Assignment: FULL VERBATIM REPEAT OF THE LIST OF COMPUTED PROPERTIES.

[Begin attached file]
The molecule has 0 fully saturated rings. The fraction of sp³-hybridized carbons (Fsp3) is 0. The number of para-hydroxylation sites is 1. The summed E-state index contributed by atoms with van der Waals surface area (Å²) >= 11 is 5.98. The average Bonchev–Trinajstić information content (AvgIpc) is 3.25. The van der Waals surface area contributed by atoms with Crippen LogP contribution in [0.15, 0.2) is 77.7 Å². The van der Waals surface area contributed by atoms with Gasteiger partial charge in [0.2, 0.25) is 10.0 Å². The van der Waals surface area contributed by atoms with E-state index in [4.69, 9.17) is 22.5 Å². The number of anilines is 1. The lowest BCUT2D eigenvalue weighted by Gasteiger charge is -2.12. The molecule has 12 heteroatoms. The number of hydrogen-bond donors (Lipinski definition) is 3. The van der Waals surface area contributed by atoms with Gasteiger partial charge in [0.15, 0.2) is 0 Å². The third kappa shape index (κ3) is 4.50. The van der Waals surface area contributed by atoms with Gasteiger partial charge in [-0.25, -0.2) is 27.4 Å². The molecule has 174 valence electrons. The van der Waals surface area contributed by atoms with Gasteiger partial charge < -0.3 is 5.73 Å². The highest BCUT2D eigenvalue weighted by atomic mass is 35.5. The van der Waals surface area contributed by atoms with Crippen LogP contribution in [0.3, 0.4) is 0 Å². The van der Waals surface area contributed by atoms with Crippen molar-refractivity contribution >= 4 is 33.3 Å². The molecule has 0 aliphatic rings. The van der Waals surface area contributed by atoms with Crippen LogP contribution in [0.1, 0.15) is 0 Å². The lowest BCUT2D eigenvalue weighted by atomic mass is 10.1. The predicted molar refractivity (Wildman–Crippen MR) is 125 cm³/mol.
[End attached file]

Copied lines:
The molecule has 0 fully saturated rings. The fraction of sp³-hybridized carbons (Fsp3) is 0. The number of para-hydroxylation sites is 1. The summed E-state index contributed by atoms with van der Waals surface area (Å²) >= 11 is 5.98. The average Bonchev–Trinajstić information content (AvgIpc) is 3.25. The van der Waals surface area contributed by atoms with Crippen LogP contribution in [0.15, 0.2) is 77.7 Å². The van der Waals surface area contributed by atoms with Gasteiger partial charge in [0.2, 0.25) is 10.0 Å². The van der Waals surface area contributed by atoms with E-state index in [4.69, 9.17) is 22.5 Å². The number of anilines is 1. The lowest BCUT2D eigenvalue weighted by Gasteiger charge is -2.12. The molecule has 12 heteroatoms. The number of hydrogen-bond donors (Lipinski definition) is 3. The van der Waals surface area contributed by atoms with Gasteiger partial charge in [0.15, 0.2) is 0 Å². The third kappa shape index (κ3) is 4.50. The van der Waals surface area contributed by atoms with Gasteiger partial charge in [-0.25, -0.2) is 27.4 Å². The molecule has 174 valence electrons. The van der Waals surface area contributed by atoms with Gasteiger partial charge < -0.3 is 5.73 Å². The highest BCUT2D eigenvalue weighted by atomic mass is 35.5. The van der Waals surface area contributed by atoms with Crippen LogP contribution in [0.3, 0.4) is 0 Å². The van der Waals surface area contributed by atoms with Crippen molar-refractivity contribution >= 4 is 33.3 Å². The molecule has 0 aliphatic rings. The van der Waals surface area contributed by atoms with Crippen LogP contribution in [0.1, 0.15) is 0 Å². The lowest BCUT2D eigenvalue weighted by atomic mass is 10.1. The predicted molar refractivity (Wildman–Crippen MR) is 125 cm³/mol.